Untitled (Death Mask) — Arnulf Rainer

Untitled (Death Mask) — Arnulf Rainer

James Joyce’s Death Mask

James Joyce’s death mask, by Paul Speck (1941)

James Joyce’s Death Mask

William Shakespeare’s Death Mask (Happy Birthday/Deathday!)

Jesus Christ’s Death Mask

Okay. Yes. Obviously this is the Shroud of Turin, which, hey, take it or leave it at your metaphysical will.

On August 29 of 2010 Biblioklept ran an image of Walt Whitman’s death mask; the day happened to be a Sunday, and we’ve run a death mask every Sunday since then, with the exception of Sunday, September 11, 2011, when to do so seemed to be in poor taste.

Over the past year and a half, folks wrote in to tell us repeatedly that the death mask was in fact a life mask, or that the death mask was perhaps of spurious origin, or even just that they liked the death mask. Thanks.

Anyway, Sunday death masks were fun for the past 17 months or so, but next Sunday marks a new year, and today’s Sunday is the last of this year, and it’s Christmas, which makes the Shroud of Turin a nice, easy way of saying: no more death masks, at least not on a regular basis. Maybe we’ll do some other regular Sunday posts (mugshots? bookshelves?) but no more regular death mask Sundays.

Teddy Roosevelt’s Death Mask

Ezra Pound’s Death Mask

(Yes, yes; we know it’s a life mask. We use the term “death mask” for editorial reasons).

Bill Dalton’s Death Mask

Napoleon Bonaparte’s Death Mask

Friedrich Schiller’s Death Mask

Sitting Bull’s Death Mask

Marlon Brando’s Death Mask

Michael Jackson’s Death Mask (Sorta, But Not Really)

Regular readers of Biblioklept may know that for the past year or so I’ve posted a death mask every Sunday. Sometimes these “death masks” are actually life masks or even busts made years after burial. Obviously, these bizarre statues—which belonged to Jackson himself—are not death masks in any literal sense, but I think that they capture some of the strange horror of MJ. As I argued in an essay written shortly after his death, Jackson’s physical body was a concentrated site and signal of the American Dream as process, as change, as commodity capital written on the physical self. The death masks above (as I choose to call them) embody the bizarre fascination that will always mark any serious consideration of Jackson’s career as a public figure. As he showed us repeatedly in his music videos and short films — not to mention in his multiple radical plastic surgeries — Jackson posited his physical body as a site of mutation, transformation, and disruptive change; these changes ran the gamut of physical possibility, from the organic werebeast/zombie dancing king at the center of “Thriller” to the mechanized cyborg we see above. In any case, forgive this post’s (probably) lurid title—it is simply offered in the spirit of consistency, affording me an opportunity to share some strange pics of a tragic, horrific figure this Halloween.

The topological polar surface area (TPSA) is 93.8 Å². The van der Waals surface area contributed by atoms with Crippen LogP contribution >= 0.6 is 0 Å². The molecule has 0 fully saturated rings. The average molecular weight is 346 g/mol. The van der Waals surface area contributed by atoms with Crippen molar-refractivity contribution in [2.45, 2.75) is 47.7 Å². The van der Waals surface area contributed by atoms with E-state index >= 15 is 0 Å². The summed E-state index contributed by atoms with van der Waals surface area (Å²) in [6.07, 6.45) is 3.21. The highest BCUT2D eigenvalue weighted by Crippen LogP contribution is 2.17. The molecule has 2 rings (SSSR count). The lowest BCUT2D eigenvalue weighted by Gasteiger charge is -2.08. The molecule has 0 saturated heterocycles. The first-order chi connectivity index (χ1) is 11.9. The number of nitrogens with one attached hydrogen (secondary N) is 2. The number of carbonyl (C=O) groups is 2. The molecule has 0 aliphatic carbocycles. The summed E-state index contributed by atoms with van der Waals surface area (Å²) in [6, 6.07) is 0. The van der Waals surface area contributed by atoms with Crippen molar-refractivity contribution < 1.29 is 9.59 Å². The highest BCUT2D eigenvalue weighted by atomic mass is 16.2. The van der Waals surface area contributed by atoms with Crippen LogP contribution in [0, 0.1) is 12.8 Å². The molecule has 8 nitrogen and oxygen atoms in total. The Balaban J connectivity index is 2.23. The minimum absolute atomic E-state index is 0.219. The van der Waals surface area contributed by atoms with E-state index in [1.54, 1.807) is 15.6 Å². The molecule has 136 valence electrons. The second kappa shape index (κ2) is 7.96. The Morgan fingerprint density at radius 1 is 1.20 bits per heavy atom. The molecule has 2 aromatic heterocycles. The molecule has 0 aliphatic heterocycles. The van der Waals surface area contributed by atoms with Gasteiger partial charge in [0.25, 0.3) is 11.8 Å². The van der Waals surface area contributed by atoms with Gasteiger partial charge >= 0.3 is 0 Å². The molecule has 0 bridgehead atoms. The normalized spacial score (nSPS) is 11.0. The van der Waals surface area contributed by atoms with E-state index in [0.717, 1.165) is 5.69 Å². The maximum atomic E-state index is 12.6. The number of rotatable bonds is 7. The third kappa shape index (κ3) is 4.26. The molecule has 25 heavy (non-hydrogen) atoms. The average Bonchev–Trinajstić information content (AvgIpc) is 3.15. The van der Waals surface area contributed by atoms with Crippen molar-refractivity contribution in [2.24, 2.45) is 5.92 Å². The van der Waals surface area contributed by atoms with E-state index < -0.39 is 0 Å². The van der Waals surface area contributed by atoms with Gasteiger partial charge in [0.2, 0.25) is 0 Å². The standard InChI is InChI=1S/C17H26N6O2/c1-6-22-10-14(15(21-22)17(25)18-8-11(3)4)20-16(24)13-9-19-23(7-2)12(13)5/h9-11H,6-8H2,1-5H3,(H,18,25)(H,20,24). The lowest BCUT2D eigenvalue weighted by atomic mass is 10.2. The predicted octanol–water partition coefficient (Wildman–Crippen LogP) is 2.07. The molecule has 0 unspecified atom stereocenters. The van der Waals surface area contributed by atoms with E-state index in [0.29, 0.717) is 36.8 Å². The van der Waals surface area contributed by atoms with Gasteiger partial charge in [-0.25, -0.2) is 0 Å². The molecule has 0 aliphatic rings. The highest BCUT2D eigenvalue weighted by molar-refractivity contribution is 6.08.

Jean-Paul Marat’s Death Mask

Giacomo Leopardi’s Death Mask

Timothy Leary’s Death Mask